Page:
What Is “Brain Fog” & Can It Be Caused in a Car Crash?
You may be feeling a vast number of things after an accident, such as fear, confusion and pain. You may also experience delayed symptoms hours or even days after your car crash, as adrenaline can initially mask the signs of an injury. One thing you might notice is “brain fog” following a crash – feeling confused, hazy, disoriented or out of touch with reality. Do not ignore brain fog, as it could be indicative of a serious injury.
What Is Brain Fog?
Brain fog can refer to a general feeling of confusion or reduced mental acuity after a car accident. It may be difficult for you to understand what happened, for example, or you may experience gaps in your memory. You may also struggle with things that were easy for you before the car accident, such as concentration or multitasking. Your cognitive abilities or thinking may be slower, making it difficult to keep up with day-to-day tasks.
Examples of issues connected to brain fog are:
- Decreased cognitive functioning
- Memory loss
- Trouble concentrating
- Problems with communication
- Comprehension issues
- Personality changes
- Mood swings
Suffering from brain fog can make your daily life a struggle. You may not be able to concentrate at work and may feel distracted or confused during household chores or simple exercises. Caring for your children and keeping up conversations with loved ones can also be difficult when you are not feeling like your normal self.
Brain Fog Could Be a Sign of a Brain Injury
It is important not to ignore or dismiss brain fog after a car accident. From a medical standpoint, brain fog could point to a potentially serious injury. Confusion and disorientation are two common symptoms of traumatic brain injuries, for example. If you hit or bumped your head in the crash, you may have a concussion or another type of brain injury that is causing you to feel spacy or disoriented.
You could have a coup-contrecoup brain injury, as well, which damages two parts of your brain in the same incident – one at the point of impact and the other on the opposite side of the brain, from the rebound against the inside of the skull. Other types of brain injuries that can lead to brain fog or disorientation include edema (swelling), bleeding in the brain, contusions and hematomas (bruising).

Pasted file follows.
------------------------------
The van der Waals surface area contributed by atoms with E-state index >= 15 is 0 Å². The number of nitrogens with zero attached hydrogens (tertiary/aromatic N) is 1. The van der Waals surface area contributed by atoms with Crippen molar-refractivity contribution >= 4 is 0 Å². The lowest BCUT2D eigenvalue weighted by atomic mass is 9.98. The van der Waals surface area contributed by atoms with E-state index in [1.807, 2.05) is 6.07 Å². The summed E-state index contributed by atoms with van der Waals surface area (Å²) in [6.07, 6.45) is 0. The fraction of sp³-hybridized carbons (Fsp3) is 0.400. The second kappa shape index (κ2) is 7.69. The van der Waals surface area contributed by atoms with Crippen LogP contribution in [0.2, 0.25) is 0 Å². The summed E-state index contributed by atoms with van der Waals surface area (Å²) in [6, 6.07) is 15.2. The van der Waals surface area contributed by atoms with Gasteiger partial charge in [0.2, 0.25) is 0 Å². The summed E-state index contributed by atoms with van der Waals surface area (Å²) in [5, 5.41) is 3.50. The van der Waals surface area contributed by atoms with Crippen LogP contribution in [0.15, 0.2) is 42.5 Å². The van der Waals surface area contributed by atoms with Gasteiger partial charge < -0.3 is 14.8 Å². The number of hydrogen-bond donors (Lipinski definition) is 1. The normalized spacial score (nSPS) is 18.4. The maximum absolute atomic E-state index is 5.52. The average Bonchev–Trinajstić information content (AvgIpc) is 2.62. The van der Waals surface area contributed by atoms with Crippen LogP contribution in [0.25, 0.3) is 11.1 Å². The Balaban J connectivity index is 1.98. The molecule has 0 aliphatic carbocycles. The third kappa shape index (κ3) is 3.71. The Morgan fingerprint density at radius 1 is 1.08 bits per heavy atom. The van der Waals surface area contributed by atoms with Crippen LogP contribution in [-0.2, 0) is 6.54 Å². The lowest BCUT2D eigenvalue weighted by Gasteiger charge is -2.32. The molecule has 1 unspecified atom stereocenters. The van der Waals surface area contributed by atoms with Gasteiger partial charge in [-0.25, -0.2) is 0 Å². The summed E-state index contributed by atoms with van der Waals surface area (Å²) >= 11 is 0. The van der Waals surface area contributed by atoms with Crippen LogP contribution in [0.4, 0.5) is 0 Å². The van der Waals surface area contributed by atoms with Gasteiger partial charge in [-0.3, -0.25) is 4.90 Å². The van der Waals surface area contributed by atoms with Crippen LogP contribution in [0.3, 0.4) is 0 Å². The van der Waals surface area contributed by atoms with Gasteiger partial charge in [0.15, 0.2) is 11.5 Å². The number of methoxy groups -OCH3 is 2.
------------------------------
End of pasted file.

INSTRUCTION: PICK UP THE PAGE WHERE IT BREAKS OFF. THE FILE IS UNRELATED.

Even if brain fog is the only symptom you are experiencing, you may have a head or brain injury. Tell your doctor everything you are feeling and experiencing after a car accident to screen for hidden or delayed injuries. If your brain fog is accompanied by a persistent headache, dizziness, blurred vision, nausea, vomiting, or sensitivity to light or sound, it is especially important to get a CT scan to rule out a traumatic brain injury.
Brain Fog and Whiplash
Another common car accident injury that could cause brain fog is whiplash. Whiplash refers to damage to the soft tissues of the neck, including the muscles and tendons. It is typically caused by the rapid backward and forward motion of the head or neck in a crash, such as in a rear-end collision. Whiplash can cause neck pain and stiffness, but it may also cause symptoms similar to a brain injury. This includes brain fog, which can be caused by an imbalance and confusion of information that is sent to the brain.
Recovering Compensation for Brain Fog After a Car Accident
If you go to a doctor and discover that brain fog is a symptom of a serious injury, such as a brain injury, spinal cord injury or neck injury, you may qualify for financial compensation from the other driver. You can file a claim with that driver’s car insurance company, but you may have to prove fault to qualify for benefits. In addition, you may need assistance from a Los Angeles car accident attorney to negotiate fair financial compensation for your injury.